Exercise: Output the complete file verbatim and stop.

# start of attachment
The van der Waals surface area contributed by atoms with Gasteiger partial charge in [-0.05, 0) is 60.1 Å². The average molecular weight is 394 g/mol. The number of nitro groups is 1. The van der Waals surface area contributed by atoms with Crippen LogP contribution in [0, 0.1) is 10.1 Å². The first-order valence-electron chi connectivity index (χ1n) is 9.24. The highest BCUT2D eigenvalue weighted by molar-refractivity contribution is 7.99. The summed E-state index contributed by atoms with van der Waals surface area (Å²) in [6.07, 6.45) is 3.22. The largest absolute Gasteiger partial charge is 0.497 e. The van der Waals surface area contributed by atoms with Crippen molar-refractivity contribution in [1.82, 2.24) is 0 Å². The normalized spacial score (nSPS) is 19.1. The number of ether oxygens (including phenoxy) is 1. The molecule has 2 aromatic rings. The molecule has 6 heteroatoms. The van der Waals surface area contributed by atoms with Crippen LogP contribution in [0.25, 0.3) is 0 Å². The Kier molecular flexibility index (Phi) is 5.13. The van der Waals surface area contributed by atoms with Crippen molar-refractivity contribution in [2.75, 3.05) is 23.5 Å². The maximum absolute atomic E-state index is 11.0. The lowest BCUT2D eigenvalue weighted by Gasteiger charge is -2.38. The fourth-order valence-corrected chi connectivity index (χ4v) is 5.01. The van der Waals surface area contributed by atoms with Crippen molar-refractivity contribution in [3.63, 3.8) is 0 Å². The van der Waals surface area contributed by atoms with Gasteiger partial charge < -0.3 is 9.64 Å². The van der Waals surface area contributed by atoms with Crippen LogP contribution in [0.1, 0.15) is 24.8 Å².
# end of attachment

The van der Waals surface area contributed by atoms with Gasteiger partial charge in [-0.05, 0) is 60.1 Å². The average molecular weight is 394 g/mol. The number of nitro groups is 1. The van der Waals surface area contributed by atoms with Crippen LogP contribution in [0, 0.1) is 10.1 Å². The first-order valence-electron chi connectivity index (χ1n) is 9.24. The highest BCUT2D eigenvalue weighted by molar-refractivity contribution is 7.99. The summed E-state index contributed by atoms with van der Waals surface area (Å²) in [6.07, 6.45) is 3.22. The largest absolute Gasteiger partial charge is 0.497 e. The van der Waals surface area contributed by atoms with Crippen molar-refractivity contribution in [1.82, 2.24) is 0 Å². The normalized spacial score (nSPS) is 19.1. The number of ether oxygens (including phenoxy) is 1. The molecule has 2 aromatic rings. The molecule has 6 heteroatoms. The van der Waals surface area contributed by atoms with Crippen LogP contribution in [0.25, 0.3) is 0 Å². The Kier molecular flexibility index (Phi) is 5.13. The van der Waals surface area contributed by atoms with Crippen molar-refractivity contribution in [2.75, 3.05) is 23.5 Å². The maximum absolute atomic E-state index is 11.0. The lowest BCUT2D eigenvalue weighted by Gasteiger charge is -2.38. The fourth-order valence-corrected chi connectivity index (χ4v) is 5.01. The van der Waals surface area contributed by atoms with Crippen molar-refractivity contribution in [3.63, 3.8) is 0 Å². The van der Waals surface area contributed by atoms with Gasteiger partial charge < -0.3 is 9.64 Å². The van der Waals surface area contributed by atoms with Crippen LogP contribution in [0.1, 0.15) is 24.8 Å².